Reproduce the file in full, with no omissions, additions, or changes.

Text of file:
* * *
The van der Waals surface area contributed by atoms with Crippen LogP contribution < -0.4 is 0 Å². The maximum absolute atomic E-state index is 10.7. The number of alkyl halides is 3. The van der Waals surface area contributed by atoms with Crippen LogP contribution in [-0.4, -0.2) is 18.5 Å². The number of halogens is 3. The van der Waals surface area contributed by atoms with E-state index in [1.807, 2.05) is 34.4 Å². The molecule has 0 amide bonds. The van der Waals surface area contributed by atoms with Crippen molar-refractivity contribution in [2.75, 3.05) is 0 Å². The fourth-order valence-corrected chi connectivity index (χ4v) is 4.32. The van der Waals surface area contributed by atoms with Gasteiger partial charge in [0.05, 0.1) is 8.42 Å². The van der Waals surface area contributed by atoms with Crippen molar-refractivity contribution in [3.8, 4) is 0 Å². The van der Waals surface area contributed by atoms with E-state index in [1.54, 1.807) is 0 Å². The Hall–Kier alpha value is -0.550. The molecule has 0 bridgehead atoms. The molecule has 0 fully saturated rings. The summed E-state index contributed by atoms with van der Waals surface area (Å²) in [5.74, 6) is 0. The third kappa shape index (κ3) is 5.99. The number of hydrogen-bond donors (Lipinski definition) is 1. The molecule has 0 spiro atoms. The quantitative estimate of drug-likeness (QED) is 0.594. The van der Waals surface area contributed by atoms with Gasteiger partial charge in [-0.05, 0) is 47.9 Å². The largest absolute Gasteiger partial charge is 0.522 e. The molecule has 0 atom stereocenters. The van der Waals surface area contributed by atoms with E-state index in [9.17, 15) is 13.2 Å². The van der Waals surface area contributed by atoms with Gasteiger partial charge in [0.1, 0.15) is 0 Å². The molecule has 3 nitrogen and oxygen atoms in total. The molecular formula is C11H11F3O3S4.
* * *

The van der Waals surface area contributed by atoms with Crippen LogP contribution < -0.4 is 0 Å². The maximum absolute atomic E-state index is 10.7. The number of alkyl halides is 3. The van der Waals surface area contributed by atoms with Crippen LogP contribution in [-0.4, -0.2) is 18.5 Å². The number of halogens is 3. The van der Waals surface area contributed by atoms with E-state index in [1.807, 2.05) is 34.4 Å². The molecule has 0 amide bonds. The van der Waals surface area contributed by atoms with Crippen molar-refractivity contribution in [2.75, 3.05) is 0 Å². The fourth-order valence-corrected chi connectivity index (χ4v) is 4.32. The van der Waals surface area contributed by atoms with Gasteiger partial charge in [0.05, 0.1) is 8.42 Å². The van der Waals surface area contributed by atoms with Crippen molar-refractivity contribution in [3.8, 4) is 0 Å². The van der Waals surface area contributed by atoms with E-state index in [1.54, 1.807) is 0 Å². The Hall–Kier alpha value is -0.550. The molecule has 0 bridgehead atoms. The molecule has 0 fully saturated rings. The summed E-state index contributed by atoms with van der Waals surface area (Å²) in [5.74, 6) is 0. The third kappa shape index (κ3) is 5.99. The number of hydrogen-bond donors (Lipinski definition) is 1. The molecule has 0 spiro atoms. The quantitative estimate of drug-likeness (QED) is 0.594. The van der Waals surface area contributed by atoms with Gasteiger partial charge in [-0.05, 0) is 47.9 Å². The largest absolute Gasteiger partial charge is 0.522 e. The molecule has 0 atom stereocenters. The van der Waals surface area contributed by atoms with E-state index in [9.17, 15) is 13.2 Å². The van der Waals surface area contributed by atoms with Gasteiger partial charge in [0.1, 0.15) is 0 Å². The molecule has 3 nitrogen and oxygen atoms in total. The molecular formula is C11H11F3O3S4.